Xbox Series X is the name of the next-generation Xbox, releasing in late 2020. Previously known by its semi-codename Xbox Project Scarlett, the Xbox Series X was officially (and surprisingly) revealed at The Game Awards 2019 with a trailer that showed off the next Xbox’s new blocky design.
We already knew when the next Xbox would release, and a few of the specs on offer, but remained in the dark about its design or what it was actually called. Thanks to the announcement, we now know the Xbox Series X will be a bit of a departure both design-wise and name-wise from its predecessors, sporting a blockier style that’s similar to that of a small gaming PC – with an upright tower design and large .
With Sony’s PS5 launching in the same window, Microsoft looks like it’s going to put up one heck of a fight in the next-generation console wars. Here’s everything you need to know about Xbox Series X (aka Xbox Project Scarlett).
Xbox Series X: key facts
- What is it? Xbox Series X will be the next-gen Xbox console (previously known as Xbox Scarlett)
- Xbox Series X release date: Microsoft has given Xbox Series X a release window of “Holiday 2020” – so that’s likely between the months of October and December 2020.
- What can I play on it? Halo Infinite for one, while all previous generations of Xbox console games will be covered by backwards compatibility.
- What will the Xbox Series X cost? No prices yet, and we’re not expecting it to be cheap. But Microsoft has said it won’t be making the same pricing mistakes as last generation so perhaps we’ll be pleasantly surprised.
- Will Xbox Series X have VR? Microsoft doesn’t have anything to say about VR on the Xbox yet, though Sony has confirmed that PSVR will work on its own incoming console.
Xbox Series X release date
Expect to see the Xbox Series X console launch in the ‘holiday’ window of 2020. That’s between October and December of 2020, and just in time for Christmas. We’re thinking a November release is most likely.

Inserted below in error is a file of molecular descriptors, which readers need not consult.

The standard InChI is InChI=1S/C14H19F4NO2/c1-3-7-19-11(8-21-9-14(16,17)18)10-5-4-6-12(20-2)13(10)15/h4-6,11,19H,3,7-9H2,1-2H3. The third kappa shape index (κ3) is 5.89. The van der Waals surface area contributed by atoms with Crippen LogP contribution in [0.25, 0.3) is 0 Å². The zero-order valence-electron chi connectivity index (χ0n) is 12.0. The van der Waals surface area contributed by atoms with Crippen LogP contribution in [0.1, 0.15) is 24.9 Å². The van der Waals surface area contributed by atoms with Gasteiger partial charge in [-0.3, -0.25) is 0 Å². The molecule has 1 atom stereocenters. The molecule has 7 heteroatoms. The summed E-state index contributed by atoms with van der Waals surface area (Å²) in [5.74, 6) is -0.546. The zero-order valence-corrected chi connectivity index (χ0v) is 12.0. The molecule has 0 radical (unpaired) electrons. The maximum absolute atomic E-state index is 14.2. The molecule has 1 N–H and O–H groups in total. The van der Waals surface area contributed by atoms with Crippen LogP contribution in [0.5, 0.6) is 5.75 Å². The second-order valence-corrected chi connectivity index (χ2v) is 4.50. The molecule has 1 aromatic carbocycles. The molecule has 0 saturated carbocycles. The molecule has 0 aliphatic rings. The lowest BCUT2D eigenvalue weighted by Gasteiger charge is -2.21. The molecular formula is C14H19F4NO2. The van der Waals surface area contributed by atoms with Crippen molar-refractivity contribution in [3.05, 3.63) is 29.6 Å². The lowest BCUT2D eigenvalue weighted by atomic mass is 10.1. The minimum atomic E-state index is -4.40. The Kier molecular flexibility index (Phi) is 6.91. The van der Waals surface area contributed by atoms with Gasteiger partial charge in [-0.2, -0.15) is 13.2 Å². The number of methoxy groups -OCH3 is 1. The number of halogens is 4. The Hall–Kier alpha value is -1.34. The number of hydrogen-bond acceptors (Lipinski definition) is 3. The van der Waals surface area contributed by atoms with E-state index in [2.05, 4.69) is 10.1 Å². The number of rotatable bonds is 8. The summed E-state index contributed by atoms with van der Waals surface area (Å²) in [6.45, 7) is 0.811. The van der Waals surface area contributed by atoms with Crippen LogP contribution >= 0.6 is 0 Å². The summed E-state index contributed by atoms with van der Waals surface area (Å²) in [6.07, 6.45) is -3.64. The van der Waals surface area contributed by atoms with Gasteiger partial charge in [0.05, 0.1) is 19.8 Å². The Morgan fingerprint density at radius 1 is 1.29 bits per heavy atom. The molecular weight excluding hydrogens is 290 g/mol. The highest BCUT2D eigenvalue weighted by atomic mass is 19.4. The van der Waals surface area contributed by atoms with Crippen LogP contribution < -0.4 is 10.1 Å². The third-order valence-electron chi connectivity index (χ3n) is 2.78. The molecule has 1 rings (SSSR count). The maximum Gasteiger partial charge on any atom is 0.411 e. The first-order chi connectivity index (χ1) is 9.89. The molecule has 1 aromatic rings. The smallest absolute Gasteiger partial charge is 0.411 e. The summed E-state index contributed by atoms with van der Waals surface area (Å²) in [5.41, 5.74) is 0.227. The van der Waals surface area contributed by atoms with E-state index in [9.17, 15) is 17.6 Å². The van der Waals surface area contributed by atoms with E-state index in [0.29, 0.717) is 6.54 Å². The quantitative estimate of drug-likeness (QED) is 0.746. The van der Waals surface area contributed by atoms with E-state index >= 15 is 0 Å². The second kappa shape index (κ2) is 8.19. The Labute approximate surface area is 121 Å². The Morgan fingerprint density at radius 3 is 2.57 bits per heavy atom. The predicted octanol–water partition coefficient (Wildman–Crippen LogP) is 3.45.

It’s exactly the same sort of launch period we’re expecting Sony to have for its PS5, too. Santa’s going to be a busy guy next year.
Keep in mind that all the rumors pointed to there being two new Xbox consoles on the way, codenamed Anaconda and Lockhart, the former being high end (the Xbox Series X) and the latter being a cheaper, streaming-focused solution (that we haven’t seen yet). Whether Lockhart will also launch within this window is still to be confirmed – as is the console itself.
Xbox Series X price
Microsoft won’t be pinned down on a price point quite yet – unsurprisingly, given what a sore spot the price of the Xbox One was for fans. At launch the original Xbox One cost a whopping $499 / £429 / AU$599, which was quickly reduced when Microsoft realized people weren’t forking out.
Microsoft has at the very least promised that it’s learned from this pricing mistake, with Phil Spencer stating that this time “we will not be out of position on power or price.” That doesn’t mean that the console will be cheap, mind you, it just means the price point will be better aligned with the console’s power and the price points of the competition.
After all, Jason Ronald, director of the Xbox platform, gave only a vague reassurance when speaking to Windows Central, saying that Microsoft knew “what reasonable price points are for a console and kind of what customers expect about that”.
Price will at least in part be determined by the cost of the components going into the console: Xbox Scarlett is going to be a lot more powerful than either the Xbox One S or Xbox One X, and that could mean we’re looking at an even higher price tag.
Xbox Series X specs
We now know what Xbox Series X looks like and what it’s packing under the hood, and it’s shaping up to be an absolute machine of a console. The next Xbox’s gaming PC design is pretty apt, considering the next-gen console’s internal hardware is comparable to one.
Using custom-designed processor from AMD making use of Zen 2 and Navi architecture, Xbox Series X is four times more powerful than the Xbox One X. It’ll be capable of running games at 120Hz frame rates, at potential 8K resolutions, while also showcasing fancy real-time ray-tracing tech. It’s the works.
An SSD will come as standard, as with the PS5, which will give it the option of using its storage system as virtual RAM, as well as lifting load time performance by a factor of 40x. That’ll let developers stream in far more detailed worlds around a player. In terms of ‘standard’ RAM, the console will pack in a meaty GDDR6.
In addition, benchmark results have appeared online for an AMD ‘Flute’ system-on-a-chip (SoC), leading some to speculate that this could be the hardware that will power Xbox Series X.